Life Expectancy Falls for the Longest Stretch Since World War I

Life expectancy, which rose consistently in the United States for so long, has been falling now for three years in a row. That is happening even as other countries still see their life expectancies rising, so this isn't an issue for everyone. It's an issue for Americans.

Concerningly, experts note that this type of drop in life expectancy has not happened since a stretch beginning in 1915 and ending in 1918. Of course, the United States' involvement in World War I falls right in that window. The influenza pandemic in 1918 also played a massive role.

"Life expectancy gives us a snapshot of the nation's overall health," said the director at the Centers for Disease Control and Prevention (CDC). "These sobering statistics are a wakeup call that we are losing too many Americans, too early and too often, to conditions that are preventable."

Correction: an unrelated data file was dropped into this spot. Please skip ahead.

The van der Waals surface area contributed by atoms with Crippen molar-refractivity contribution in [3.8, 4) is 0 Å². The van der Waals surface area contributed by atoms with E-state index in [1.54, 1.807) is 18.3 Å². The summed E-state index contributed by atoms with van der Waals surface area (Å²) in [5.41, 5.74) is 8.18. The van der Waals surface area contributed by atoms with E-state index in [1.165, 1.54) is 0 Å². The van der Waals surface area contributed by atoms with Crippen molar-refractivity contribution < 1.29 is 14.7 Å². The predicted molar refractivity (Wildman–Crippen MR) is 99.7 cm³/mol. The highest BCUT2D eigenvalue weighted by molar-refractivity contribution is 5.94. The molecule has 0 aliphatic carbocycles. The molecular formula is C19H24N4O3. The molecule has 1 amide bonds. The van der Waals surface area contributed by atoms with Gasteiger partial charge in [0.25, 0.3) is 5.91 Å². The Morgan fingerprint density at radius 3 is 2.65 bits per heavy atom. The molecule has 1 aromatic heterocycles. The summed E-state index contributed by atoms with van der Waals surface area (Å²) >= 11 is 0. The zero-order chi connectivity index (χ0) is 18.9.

Does that matter for you? It may. People often feel like they do not have to plan for the end of their life for a long time. They put it off. They assume they have decades left. They procrastinate.

As these statistics show, that assessment may not be accurate. People are dying earlier and earlier. You may not have all of the time that you assume you have. That's why it is so risky to put off estate planning; if you pass away early, it leaves your family and your estate with no set plan in place.

Make sure you know what steps you can take to set up a plan, no matter how old you are or how soon you think you'll need it.